A powerful investigation with immersive storytelling and strong user engagement.
The Globe and Mail set out to investigate the tragedy of Canada’s missing and murdered indigenous women in a way no other media outlet – let alone any level of government – has done before.
Indigenous leaders had long cried out for a national inquiry into the violence, which has rippled through communities with devastating effect over several decades. Canada’s federal police force released reports in 2014 and 2015 that indicated that more than 1,200 indigenous women had gone missing or had been murdered, but the Native Women’s Association believes this number is much higher. A national inquiry has since been called and is set to begin this summer.
In the meantime, The Globe has worked at lifting the veil on this issue by building its own database with information provided by the Native Women’s Association and others, telling untold stories and raising awareness.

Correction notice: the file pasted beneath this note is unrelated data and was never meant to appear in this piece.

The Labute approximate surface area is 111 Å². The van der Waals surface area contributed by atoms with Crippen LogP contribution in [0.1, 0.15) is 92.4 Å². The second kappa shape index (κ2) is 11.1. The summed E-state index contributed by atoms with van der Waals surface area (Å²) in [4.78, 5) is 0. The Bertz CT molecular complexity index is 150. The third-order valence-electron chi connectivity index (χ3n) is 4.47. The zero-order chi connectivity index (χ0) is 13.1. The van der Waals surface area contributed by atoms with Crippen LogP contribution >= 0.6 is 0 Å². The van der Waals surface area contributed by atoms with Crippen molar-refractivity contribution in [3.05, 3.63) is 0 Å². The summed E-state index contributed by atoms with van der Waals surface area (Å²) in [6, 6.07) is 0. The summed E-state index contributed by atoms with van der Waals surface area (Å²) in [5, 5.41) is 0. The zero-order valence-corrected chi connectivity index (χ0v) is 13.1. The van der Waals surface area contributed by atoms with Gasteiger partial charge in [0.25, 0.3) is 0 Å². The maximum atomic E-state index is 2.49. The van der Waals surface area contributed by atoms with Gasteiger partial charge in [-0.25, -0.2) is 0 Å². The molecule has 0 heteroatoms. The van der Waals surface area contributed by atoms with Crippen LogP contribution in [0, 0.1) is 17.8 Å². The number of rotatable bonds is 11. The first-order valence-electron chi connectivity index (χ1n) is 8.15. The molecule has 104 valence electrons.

We struck an advisory panel to consult indigenous peoples, and created a Facebook page so our stories would be seen by more of society. These stories have implications globally for indigenous peoples and human rights.
One of the first big reveals of our coverage was that federal plans for a national DNA databank for missing persons and unidentified remains pales in comparison to what is already being done in the United States.
We devoted a team of journalists and researchers to the cleaning and vetting of our data set, which has more than 1,100 names.
During the vetting process (which is ongoing), the team spotted a sinister pattern of serial predation.